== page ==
CREATE TRIGGER T_CHG_TI_DELTA_CATENTRY_I01 AFTER INSERT ON WSCOMUSR.TI_DELTA_CATENTRY REFERENCING NEW AS N FOR EACH ROW BEGIN ATOMIC INSERT INTO DBA.X_CHG_TI_DELTA_CATENTRY ( action_timestamp, action_type, before_or_after, MASTERCATALOG_ID, CATENTRY_ID, ACTION, LASTUPDATE) Values ( current timestamp, 'I', 'A', N.MASTERCATALOG_ID, N.CATENTRY_ID, N.ACTION, N.LASTUPDATE ); END@ CREATE TRIGGER T_CHG_TI_DELTA_CATENTRY_U01 AFTER UPDATE ON WSCOMUSR.TI_DELTA_CATENTRY REFERENCING NEW AS N OLD AS O FOR EACH ROW BEGIN ATOMIC INSERT INTO DBA.X_CHG_TI_DELTA_CATENTRY ( action_timestamp, action_type, before_or_after, MASTERCATALOG_ID, CATENTRY_ID, ACTION, LASTUPDATE) Values ( current timestamp, 'U', 'B', O.MASTERCATALOG_ID, O.CATENTRY_ID, O.ACTION, O.LASTUPDATE ); INSERT INTO DBA.X_CHG_TI_DELTA_CATENTRY ( action_timestamp, action_type, before_or_after, MASTERCATALOG_ID, CATENTRY_ID, ACTION, LASTUPDATE) Values ( current timestamp, 'U', 'A', N.MASTERCATALOG_ID, N.CATENTRY_ID, N.ACTION, N.LASTUPDATE ); END@ CREATE TRIGGER T_CHG_TI_DELTA_CATENTRY_D01 AFTER DELETE ON WSCOMUSR.TI_DELTA_CATENTRY REFERENCING OLD AS O FOR EACH ROW BEGIN ATOMIC INSERT INTO DBA.X_CHG_TI_DELTA_CATENTRY ( action_timestamp, action_type, before_or_after, MASTERCATALOG_ID, CATENTRY_ID, ACTION, LASTUPDATE) Values ( current timestamp, 'D', 'B', O.MASTERCATALOG_ID, O.CATENTRY_ID, O.ACTION, O.LASTUPDATE ); END@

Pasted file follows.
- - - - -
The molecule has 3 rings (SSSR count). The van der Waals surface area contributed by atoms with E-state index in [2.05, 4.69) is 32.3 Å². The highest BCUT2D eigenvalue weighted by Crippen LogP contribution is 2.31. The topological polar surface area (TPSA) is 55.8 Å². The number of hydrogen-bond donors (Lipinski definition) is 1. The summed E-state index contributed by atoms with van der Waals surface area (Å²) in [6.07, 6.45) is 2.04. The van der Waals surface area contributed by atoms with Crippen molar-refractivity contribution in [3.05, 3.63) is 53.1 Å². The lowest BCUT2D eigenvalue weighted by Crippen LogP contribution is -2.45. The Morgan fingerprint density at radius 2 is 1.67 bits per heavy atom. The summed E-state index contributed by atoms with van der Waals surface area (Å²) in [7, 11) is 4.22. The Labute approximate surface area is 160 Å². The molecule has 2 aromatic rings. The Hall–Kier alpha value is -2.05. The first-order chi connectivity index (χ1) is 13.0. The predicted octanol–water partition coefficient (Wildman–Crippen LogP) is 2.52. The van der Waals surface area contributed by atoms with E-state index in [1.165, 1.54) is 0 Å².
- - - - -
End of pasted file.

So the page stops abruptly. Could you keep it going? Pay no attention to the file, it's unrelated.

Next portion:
If you’re looking at a more long-term solution, you might also want to consider temporal tables. The reason I didn’t consider it here is that it requires adding columns to the table being tracked, and that was not an option for me. I only do this a couple of times a year, and I’m sure I have readers who do it all the time. Please share any suggestions and advice in the comments box at the end of this article.
My favorite syntax guide is Graeme Birchall’s: http://mysite.verizon.net/Graeme_Birchall/id1.html, though he does not intend to update it past 9.7. Triggers are on page 333.
IBM DB2 Knowledge Center Page on CREATE TRIGGER statement
Article on Temporal Tables: http://www.ibm.com/developerworks/data/library/techarticle/dm-1210temporaltablesdb2/index.html?ca=dat
I have a question regarding db2 replication. Maybe you can help me..
I have a table replicated from database A to database B.
Right now, I am trying to add a new column to the table on db A, called PROPOSAL_SENT, with default value ‘N’.
I register the new column for replication, and after I start back replication, I want to make an update on the table from db A: to update the value of N to be Y for some rows.
The changes apply successfully on db A, but on db B, replication instead of moving the Y values, replaces the N with – .
And I cannot figure it out what is happening.
Thanks in advance for any piece of advice.